2. Nothing in this essay should be taken as implying the rise or fall of Rapture is purely economic.  There are many other factors involved (social, political, medical, psychological, etc).  I skip or gloss over these not because I think they are unimportant (quite the opposite, really), but because I simply lack the expertise to discuss them with any confidence.
  3. I will be avoiding using direct quotes in this version of this essay.  The reason for this is simple: I have the audio book, not the book itself.  I can’t easily do verbatim quotes and attribute them to proper pages for citations.  Therefore, the reader should be aware that I am doing this partly out of memory (although I did scribble some notes) and further the reader should assume that whenever I describe what’s happening in Rapture, that is a reference to the work of Mr. Shirley.  The only original material will be my analysis.  Any inaccuracies, either to details or analysis, belong to me and me alone.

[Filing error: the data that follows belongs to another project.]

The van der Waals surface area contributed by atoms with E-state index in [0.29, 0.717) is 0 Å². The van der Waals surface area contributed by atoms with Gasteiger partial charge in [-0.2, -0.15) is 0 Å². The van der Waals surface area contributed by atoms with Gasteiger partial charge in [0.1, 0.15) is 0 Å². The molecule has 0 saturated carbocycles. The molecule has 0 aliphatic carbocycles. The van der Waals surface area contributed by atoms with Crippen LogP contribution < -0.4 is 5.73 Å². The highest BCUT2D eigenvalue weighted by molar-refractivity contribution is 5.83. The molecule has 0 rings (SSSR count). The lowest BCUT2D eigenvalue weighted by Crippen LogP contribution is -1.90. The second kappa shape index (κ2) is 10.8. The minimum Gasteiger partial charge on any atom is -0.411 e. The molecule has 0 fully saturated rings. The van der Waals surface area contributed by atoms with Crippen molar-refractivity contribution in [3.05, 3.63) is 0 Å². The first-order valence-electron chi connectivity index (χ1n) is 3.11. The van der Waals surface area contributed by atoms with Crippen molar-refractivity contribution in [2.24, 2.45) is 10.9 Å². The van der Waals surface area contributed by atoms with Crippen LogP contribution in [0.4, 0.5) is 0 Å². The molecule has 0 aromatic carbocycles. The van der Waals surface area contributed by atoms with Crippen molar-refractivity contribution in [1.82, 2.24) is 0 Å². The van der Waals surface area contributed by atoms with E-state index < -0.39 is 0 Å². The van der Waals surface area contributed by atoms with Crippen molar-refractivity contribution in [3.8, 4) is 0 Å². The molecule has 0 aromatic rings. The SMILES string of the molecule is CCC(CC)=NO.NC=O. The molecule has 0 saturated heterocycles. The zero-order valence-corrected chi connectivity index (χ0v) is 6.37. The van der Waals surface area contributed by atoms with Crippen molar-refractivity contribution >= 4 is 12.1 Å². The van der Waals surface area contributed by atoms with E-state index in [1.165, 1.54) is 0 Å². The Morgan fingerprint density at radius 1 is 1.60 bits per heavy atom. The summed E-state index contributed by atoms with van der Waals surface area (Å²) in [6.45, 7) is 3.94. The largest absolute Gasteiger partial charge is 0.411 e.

The short version of what follows: Rapture cannot be classified in any meaningful sense as a “free market.” It suffers from several deficiencies that prevent us from labeling Rapture as a free market: lack of property rights, lack of free trade (autarky), lack of labor mobility (autarky in the labor market), rejection of altruism, widespread and institutionalized fraud (this issue is speculative based off of interviews with characters within the book but not substantiated by details), and censorship (indirect at first, but more direct later).  In Andrew Ryan’s Rapture, “free market” and “laissez-faire” were not much more than dishonored buzzwords.  It can best be described, in the words of James Buchanan, as “moral anarchy,” (see Moral Science and Moral Order, especially page 190 and Limits of Liberty, especially Chapter 7).  These factors, coupled with other psychological, social, and other factors, lead to the decline, civil war, and eventual fall of Rapture.  Continue reading